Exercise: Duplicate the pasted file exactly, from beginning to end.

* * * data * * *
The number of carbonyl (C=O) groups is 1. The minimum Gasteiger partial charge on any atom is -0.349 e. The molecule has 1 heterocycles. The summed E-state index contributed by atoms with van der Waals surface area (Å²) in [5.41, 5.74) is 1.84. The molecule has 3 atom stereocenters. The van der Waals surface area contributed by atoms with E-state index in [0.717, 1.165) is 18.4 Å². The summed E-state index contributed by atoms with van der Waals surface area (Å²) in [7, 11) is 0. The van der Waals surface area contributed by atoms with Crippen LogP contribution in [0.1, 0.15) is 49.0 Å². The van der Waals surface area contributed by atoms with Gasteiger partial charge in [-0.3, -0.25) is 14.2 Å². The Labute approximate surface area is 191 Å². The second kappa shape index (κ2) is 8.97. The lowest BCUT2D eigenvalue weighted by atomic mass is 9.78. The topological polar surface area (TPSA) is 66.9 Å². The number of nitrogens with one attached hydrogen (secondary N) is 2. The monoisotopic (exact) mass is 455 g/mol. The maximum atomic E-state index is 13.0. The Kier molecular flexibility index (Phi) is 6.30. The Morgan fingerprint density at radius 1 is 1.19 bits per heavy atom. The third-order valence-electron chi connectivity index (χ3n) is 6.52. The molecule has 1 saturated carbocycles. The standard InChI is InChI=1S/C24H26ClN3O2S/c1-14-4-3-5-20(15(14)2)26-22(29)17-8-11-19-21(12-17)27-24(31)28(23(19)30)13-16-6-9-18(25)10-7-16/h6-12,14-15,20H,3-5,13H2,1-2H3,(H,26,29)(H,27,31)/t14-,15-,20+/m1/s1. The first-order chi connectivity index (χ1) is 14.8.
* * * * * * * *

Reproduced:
The number of carbonyl (C=O) groups is 1. The minimum Gasteiger partial charge on any atom is -0.349 e. The molecule has 1 heterocycles. The summed E-state index contributed by atoms with van der Waals surface area (Å²) in [5.41, 5.74) is 1.84. The molecule has 3 atom stereocenters. The van der Waals surface area contributed by atoms with E-state index in [0.717, 1.165) is 18.4 Å². The summed E-state index contributed by atoms with van der Waals surface area (Å²) in [7, 11) is 0. The van der Waals surface area contributed by atoms with Crippen LogP contribution in [0.1, 0.15) is 49.0 Å². The van der Waals surface area contributed by atoms with Gasteiger partial charge in [-0.3, -0.25) is 14.2 Å². The Labute approximate surface area is 191 Å². The second kappa shape index (κ2) is 8.97. The lowest BCUT2D eigenvalue weighted by atomic mass is 9.78. The topological polar surface area (TPSA) is 66.9 Å². The number of nitrogens with one attached hydrogen (secondary N) is 2. The monoisotopic (exact) mass is 455 g/mol. The maximum atomic E-state index is 13.0. The Kier molecular flexibility index (Phi) is 6.30. The Morgan fingerprint density at radius 1 is 1.19 bits per heavy atom. The third-order valence-electron chi connectivity index (χ3n) is 6.52. The molecule has 1 saturated carbocycles. The standard InChI is InChI=1S/C24H26ClN3O2S/c1-14-4-3-5-20(15(14)2)26-22(29)17-8-11-19-21(12-17)27-24(31)28(23(19)30)13-16-6-9-18(25)10-7-16/h6-12,14-15,20H,3-5,13H2,1-2H3,(H,26,29)(H,27,31)/t14-,15-,20+/m1/s1. The first-order chi connectivity index (χ1) is 14.8.